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How being an HSI can benefit current and future UA students

Since the beginning of the University of Arizona’s time as a designated Hispanic Serving Institution in 2018, Marla Franco has worked to improve the way the UA serves its Hispanic and Latinx students.

Franco serves as the assistant vice provost for HSI Initiatives, and she has helped to ensure that every resource from being an HSI is being utilized to its fullest extent for students at the UA.

Hispanic Serving Institution is a federal designation that is granted by the Department of Education for schools who meet the one main requirement, which is having a Hispanic/Latinx undergraduate enrollment metric of 25%. 

“What it means to have that designation is to make sure the University of Arizona is an accessible place for students of color and other underrepresented backgrounds,” Franco said. “We want students to feel like [the] UA is accessible and that they are welcome. We want them to have an engagement with the university long before they become students.” 

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“It is up to the institution to make [HSI] what they want it to be,” Franco said. “Most people think that it automatically comes with financial resources to the institution and that is not the case.” 

However, there are benefits to this designation for students. Franco wanted to ensure people that while HSI is not something students can join; they can still find meaning in it.

“I want students to have the experience of seeing people who look like them,” Franco said. “I also want our students to be able to have courses and learning experiences where they see their cultures and histories … and be prepared for life after graduation.” 

There are many opportunities that are provided to students at universities that are HSIs, such as scholarships and job opportunities. Priscilla Ayala is the associate director of HSI Initiatives and is responsible for managing the relationship between the UA and the Hispanic Association of Colleges and Universities, the national non-profit organization that represents HSIs. 

“I would say because of our federal designation, there has been strong student support and programs that are offered through HACU,” Ayala said. “These are opportunities that students can compete for that are only available for students at an HSI.”

One of those opportunities available to students is scholarships. HACU has scholarships that are exclusively offered to students a part of an HSI university. Another benefit offered is paid internships, which are offered in the spring, summer and fall. HACU partners closely with the UA to ensure no student misses out.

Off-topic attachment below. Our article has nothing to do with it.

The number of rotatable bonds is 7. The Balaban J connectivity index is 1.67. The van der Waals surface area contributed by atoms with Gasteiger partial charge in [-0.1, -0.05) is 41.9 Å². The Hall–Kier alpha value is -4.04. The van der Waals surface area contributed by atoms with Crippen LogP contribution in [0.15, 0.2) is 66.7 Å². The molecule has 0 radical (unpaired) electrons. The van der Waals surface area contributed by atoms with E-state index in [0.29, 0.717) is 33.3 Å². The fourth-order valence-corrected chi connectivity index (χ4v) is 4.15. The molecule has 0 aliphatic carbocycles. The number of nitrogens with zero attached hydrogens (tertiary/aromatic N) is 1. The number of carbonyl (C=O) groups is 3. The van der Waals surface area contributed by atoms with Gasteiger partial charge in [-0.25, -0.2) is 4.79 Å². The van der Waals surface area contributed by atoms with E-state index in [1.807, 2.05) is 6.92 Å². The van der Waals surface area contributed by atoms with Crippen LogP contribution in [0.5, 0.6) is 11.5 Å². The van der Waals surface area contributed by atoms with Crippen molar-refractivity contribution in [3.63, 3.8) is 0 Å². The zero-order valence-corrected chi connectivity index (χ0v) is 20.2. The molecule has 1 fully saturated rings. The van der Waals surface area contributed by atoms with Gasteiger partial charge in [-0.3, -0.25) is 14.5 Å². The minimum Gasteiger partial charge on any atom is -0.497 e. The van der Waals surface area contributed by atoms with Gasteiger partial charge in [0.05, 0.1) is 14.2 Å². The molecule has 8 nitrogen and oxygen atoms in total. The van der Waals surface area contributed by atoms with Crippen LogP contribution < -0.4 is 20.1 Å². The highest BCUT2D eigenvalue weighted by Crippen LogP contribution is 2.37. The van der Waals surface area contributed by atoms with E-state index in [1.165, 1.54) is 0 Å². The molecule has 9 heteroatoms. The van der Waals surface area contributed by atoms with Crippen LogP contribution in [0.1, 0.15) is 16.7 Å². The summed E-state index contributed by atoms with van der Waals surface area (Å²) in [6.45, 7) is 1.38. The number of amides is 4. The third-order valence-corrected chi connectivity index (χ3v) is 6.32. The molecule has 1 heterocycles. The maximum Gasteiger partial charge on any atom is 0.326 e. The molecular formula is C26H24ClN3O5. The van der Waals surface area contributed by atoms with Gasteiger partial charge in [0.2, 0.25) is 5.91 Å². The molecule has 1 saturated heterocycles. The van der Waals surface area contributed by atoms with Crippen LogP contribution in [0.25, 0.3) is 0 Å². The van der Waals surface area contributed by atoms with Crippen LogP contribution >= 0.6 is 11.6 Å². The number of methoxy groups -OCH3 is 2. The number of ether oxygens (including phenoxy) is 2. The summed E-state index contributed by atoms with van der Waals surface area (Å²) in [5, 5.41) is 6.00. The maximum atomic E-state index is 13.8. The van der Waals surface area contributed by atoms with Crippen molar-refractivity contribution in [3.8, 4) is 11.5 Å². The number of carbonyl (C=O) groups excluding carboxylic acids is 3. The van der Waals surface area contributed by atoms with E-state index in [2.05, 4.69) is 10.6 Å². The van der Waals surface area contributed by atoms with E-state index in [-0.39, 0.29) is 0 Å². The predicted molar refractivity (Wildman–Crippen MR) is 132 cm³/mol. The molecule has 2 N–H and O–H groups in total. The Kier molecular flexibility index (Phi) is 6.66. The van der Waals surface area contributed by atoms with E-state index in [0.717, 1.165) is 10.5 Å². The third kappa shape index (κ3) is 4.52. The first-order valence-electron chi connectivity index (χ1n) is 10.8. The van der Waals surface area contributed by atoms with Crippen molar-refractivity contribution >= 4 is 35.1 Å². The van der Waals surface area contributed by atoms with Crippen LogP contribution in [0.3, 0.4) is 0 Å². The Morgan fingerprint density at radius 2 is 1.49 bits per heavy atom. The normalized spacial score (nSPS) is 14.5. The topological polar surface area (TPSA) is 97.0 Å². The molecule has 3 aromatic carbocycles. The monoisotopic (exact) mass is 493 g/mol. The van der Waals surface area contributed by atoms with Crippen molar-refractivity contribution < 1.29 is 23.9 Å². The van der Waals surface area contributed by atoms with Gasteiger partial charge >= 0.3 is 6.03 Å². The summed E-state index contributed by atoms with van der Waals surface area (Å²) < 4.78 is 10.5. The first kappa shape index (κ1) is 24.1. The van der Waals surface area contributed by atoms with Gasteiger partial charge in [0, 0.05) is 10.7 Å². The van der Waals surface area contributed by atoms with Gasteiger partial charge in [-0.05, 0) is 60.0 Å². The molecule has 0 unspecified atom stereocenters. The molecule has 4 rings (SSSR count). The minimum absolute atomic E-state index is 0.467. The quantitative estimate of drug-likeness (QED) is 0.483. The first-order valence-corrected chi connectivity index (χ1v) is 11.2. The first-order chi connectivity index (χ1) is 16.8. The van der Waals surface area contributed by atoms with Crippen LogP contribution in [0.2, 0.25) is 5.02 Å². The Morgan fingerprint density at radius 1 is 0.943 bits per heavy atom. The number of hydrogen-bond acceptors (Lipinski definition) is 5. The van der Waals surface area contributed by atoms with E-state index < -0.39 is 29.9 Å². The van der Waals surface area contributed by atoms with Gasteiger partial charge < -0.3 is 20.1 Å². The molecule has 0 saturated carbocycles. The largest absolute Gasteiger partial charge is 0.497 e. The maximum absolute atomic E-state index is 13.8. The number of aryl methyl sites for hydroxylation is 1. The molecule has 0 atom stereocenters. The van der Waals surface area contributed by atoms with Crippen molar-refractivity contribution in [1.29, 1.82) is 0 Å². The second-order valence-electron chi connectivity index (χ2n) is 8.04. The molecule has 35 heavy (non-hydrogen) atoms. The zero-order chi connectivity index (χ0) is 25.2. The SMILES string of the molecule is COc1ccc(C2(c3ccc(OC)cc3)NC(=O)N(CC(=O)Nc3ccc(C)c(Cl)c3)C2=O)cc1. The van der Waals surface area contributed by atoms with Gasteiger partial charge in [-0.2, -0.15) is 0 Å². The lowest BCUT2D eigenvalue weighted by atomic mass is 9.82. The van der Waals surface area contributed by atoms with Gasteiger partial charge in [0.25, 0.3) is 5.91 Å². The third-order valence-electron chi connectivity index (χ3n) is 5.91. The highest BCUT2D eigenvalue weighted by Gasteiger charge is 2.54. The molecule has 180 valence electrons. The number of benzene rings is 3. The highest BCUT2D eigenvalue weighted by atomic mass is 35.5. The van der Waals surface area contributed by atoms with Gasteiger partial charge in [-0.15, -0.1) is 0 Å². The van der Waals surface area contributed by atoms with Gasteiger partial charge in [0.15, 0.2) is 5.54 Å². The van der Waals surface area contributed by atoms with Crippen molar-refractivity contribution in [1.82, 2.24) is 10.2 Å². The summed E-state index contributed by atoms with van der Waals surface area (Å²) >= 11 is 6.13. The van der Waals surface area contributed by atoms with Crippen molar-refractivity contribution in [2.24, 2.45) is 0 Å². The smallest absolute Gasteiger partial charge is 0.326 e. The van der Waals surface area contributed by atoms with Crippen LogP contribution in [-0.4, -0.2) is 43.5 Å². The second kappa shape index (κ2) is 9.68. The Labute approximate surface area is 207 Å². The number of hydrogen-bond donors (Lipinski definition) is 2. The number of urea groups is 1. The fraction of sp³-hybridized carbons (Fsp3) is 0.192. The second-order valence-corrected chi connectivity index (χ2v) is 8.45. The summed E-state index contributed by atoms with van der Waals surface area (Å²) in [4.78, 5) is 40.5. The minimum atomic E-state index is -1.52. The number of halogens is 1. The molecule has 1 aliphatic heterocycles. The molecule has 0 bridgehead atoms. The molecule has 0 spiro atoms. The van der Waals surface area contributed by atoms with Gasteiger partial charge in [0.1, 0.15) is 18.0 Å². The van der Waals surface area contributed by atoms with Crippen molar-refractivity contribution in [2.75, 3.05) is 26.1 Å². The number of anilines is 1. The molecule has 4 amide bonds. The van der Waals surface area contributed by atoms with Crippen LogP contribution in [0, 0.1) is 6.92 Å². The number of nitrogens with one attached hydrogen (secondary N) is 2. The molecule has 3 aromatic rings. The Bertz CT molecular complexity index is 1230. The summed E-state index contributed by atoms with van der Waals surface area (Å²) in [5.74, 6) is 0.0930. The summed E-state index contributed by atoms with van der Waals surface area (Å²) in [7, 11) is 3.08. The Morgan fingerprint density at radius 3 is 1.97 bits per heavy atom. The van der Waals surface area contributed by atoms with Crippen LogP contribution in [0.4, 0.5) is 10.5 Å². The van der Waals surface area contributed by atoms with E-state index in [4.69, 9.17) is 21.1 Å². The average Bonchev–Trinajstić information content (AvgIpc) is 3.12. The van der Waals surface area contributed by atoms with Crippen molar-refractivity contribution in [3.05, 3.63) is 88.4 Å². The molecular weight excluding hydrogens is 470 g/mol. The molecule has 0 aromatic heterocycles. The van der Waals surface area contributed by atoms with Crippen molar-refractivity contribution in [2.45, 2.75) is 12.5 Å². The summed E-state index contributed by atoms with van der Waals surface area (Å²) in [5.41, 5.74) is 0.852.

“There are scholarships and the HACU national internship program, which is a paid internship that is all year round. [The internship program] has sessions in spring, fall and summer. Students can apply and be matched with a corporate or federal agency,” Ayala said. “HACU also has an annual conference student track called ‘¡Adelante!’ that addresses leadership and career opportunities for current college students. There will also be a summit for STEM students in September.” 

Since Arizona is such a new HSI member, Ayala encouraged students to learn more about the benefits of Arizona being an HSI school.

“It is an identity that we want folks to take pride in,” Ayala said. “We want students to be proud that they go to an HSI university.”

With over 500 universities in the United States designated as HSI’s, Franco said she believes that Arizona had the edge over other HSI schools. 

“As we became an HSI, we were not going to adhere to a prefabricated plan of what the work should look like,” Franco said. “We really envisioned what that could look like, and we went out and started to implement some of those efforts. There are many HSIs who partner or look to us for guidance and advice. They are interested in learning more about some of our efforts and initiatives because they too would like to adopt some of our practices for their HSI.”

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Franco recommended that new students do their own research about the UA’s HSI program and use that information to make their decision about whether to attend the university or not. 

“I believe first-time freshmen and transfer students will find a school that really is trying to innovatively bring together aspects of its institutional identities as a research-intensive university of large four-year public institution and an HSI,” Franco said.

For more information on the UA’s HSI status and opportunities available, go to

If you are interested in finding out more about HACU and what they offer to students, go to

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